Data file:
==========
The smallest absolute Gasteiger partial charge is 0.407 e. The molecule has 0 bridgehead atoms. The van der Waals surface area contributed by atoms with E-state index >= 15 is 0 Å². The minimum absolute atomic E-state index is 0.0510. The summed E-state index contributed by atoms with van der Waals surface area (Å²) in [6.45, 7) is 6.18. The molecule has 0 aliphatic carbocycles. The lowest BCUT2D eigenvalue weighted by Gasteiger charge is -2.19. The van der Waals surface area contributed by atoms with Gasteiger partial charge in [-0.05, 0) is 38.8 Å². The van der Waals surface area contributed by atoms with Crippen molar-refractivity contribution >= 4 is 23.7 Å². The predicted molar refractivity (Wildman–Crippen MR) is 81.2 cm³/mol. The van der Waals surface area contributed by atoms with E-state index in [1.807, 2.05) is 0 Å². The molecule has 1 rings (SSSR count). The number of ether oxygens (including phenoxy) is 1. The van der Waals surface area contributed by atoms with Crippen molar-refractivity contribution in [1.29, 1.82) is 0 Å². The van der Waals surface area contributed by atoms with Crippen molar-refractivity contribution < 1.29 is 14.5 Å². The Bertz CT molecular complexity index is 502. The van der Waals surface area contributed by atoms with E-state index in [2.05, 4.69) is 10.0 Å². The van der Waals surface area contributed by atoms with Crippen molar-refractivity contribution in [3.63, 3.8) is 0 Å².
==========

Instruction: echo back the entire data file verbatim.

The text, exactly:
The smallest absolute Gasteiger partial charge is 0.407 e. The molecule has 0 bridgehead atoms. The van der Waals surface area contributed by atoms with E-state index >= 15 is 0 Å². The minimum absolute atomic E-state index is 0.0510. The summed E-state index contributed by atoms with van der Waals surface area (Å²) in [6.45, 7) is 6.18. The molecule has 0 aliphatic carbocycles. The lowest BCUT2D eigenvalue weighted by Gasteiger charge is -2.19. The van der Waals surface area contributed by atoms with Gasteiger partial charge in [-0.05, 0) is 38.8 Å². The van der Waals surface area contributed by atoms with Crippen molar-refractivity contribution >= 4 is 23.7 Å². The predicted molar refractivity (Wildman–Crippen MR) is 81.2 cm³/mol. The van der Waals surface area contributed by atoms with E-state index in [1.807, 2.05) is 0 Å². The molecule has 1 rings (SSSR count). The number of ether oxygens (including phenoxy) is 1. The van der Waals surface area contributed by atoms with Crippen molar-refractivity contribution in [1.29, 1.82) is 0 Å². The van der Waals surface area contributed by atoms with Crippen molar-refractivity contribution < 1.29 is 14.5 Å². The Bertz CT molecular complexity index is 502. The van der Waals surface area contributed by atoms with E-state index in [2.05, 4.69) is 10.0 Å². The van der Waals surface area contributed by atoms with Crippen molar-refractivity contribution in [3.63, 3.8) is 0 Å².